In July of 2018, I sat outside the U.S. Capitol Building enjoying lunch with a friend in the blistering D.C. sun. We were discussing the politics of the day while preparing for an afternoon meeting. This was not an ordinary day in The District. Secretary Pompeo was testifying before Congress which heightened the level of security around the building. I remember telling my colleague how unique it was to be on The Hill on what was thought to be a historical day. At some point during the course of the conversation, it occurred to me just how humbling it was to be in that space. Walking through the Capitol Building is a step back in time. Each step is a step in the footprints and in the shadows of some of America’s greatest leaders. Last week, those shadows were trampled on as the Capitol was breached by an outraged mob of protesters.
Those images will likely be etched in our minds for days and years to come. Especially for those who hold so much admiration for the political process. The attack on the Capitol was an attack on the systems of government and the democracy we all hold dear. The anger and the hate that was manifested within those sacred halls is symptomatic of the Republic’s far deadlier disease. For those in my generation, we are witnessing more social unrest than ever before.
In response to the events of the day, I made the mistake of opening social media. Overcome by a mix of emotions, I simply asked, “What Have We Become?” What was intended to be a hypothetical question, spiraled out of control. That post, since removed, quickly became an outlet for my “friends” to engage in throwing even more stones at one another. Who knew a simple question could ignite such passion and be such a trigger. Each comment was like listening to the chorus line from Billy Joel’s hit song “We Didn’t Start The Fire!”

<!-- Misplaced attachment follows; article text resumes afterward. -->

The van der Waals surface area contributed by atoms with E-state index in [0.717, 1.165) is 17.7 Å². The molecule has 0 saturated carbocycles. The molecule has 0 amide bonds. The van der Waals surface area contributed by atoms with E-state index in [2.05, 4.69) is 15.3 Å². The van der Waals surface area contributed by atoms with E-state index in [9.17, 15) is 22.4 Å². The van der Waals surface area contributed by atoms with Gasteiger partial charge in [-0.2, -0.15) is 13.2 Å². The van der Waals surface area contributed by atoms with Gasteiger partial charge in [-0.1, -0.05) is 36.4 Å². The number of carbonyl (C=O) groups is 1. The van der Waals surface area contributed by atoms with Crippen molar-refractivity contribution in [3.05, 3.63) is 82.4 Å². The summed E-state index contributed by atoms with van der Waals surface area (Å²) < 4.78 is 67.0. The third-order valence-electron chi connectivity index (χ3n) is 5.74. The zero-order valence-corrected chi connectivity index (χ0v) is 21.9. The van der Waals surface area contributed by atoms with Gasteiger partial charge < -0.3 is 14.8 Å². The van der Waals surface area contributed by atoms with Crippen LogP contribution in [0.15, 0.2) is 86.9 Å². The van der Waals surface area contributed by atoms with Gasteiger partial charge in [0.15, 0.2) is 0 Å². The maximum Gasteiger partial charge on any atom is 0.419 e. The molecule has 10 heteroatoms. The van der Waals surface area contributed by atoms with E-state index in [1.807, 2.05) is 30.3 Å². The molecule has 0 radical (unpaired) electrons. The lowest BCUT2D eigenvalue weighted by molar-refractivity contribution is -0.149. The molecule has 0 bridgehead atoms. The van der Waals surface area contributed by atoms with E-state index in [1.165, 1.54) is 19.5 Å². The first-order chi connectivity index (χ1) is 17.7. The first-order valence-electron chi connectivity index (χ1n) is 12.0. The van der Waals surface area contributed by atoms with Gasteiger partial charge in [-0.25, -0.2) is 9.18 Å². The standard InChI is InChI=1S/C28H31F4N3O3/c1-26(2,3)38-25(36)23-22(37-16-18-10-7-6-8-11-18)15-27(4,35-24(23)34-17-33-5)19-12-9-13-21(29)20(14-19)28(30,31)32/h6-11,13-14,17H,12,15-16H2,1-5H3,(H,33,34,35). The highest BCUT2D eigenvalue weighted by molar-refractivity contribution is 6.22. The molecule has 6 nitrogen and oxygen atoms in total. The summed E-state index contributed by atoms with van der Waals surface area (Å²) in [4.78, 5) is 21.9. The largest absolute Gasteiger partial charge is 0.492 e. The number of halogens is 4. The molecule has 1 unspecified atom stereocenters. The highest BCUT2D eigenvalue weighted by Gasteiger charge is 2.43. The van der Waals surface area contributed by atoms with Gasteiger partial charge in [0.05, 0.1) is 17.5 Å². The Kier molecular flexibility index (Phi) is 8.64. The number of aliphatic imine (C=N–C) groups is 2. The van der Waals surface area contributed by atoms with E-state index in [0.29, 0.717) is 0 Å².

The flames of that “fire” continue to rage on and are not likely to be extinguished soon. It is foolish to believe that the violence is over and that a “changing of the guards” will dampen its flames. The division and the hatred that has inspired such social unrest is likely to worsen before it improves.
My voice is likely to get lost in the mix of thousands of others who have spoken on the events of last week. It has left me wondering if the energy that has been tapped into will only escalate into more violence. The future of the Republic and the institutions of government are in peril and for the moment, it appears we are all looking for someone to blame.
The optimist in me still believes in America’s ability to self-correct its path and heal from long wounds that have now been re-opened. The truth is the depth of those wounds never healed. The hope in the Republic rests in our ability to re-learn how to resolve matters of different opinion by returning to civil dialogue. Diversity of beliefs, opinions, and ideologies used to be the countries greatest strengths. Now those differences have been weaponized and have left us fractured.
In a letter to Thomas Mercer, Edmund Burke, famously wrote:
“Whilst men are linked together, they easily and speedily communicate the alarm of any evil design. They are enabled to fathom it with common counsel, and to oppose it with united strength. Whereas, when they lie dispersed, without concert, order, or discipline, communication is uncertain, counsel difficult, and resistance impracticable. Where men are not acquainted with each other’s principles, nor experienced in each other’s talents, nor at all practised in their mutual habitudes and dispositions by joint efforts in business; no personal confidence, no friendship, no common interest, subsisting among them; it is evidently impossible that they can act a public part with uniformity, perseverance, or efficacy.”
Burke’s words serve as a reminder that the only path for healing rests in our ability to come together once again as a nation. For the moment, that possibility seems grim.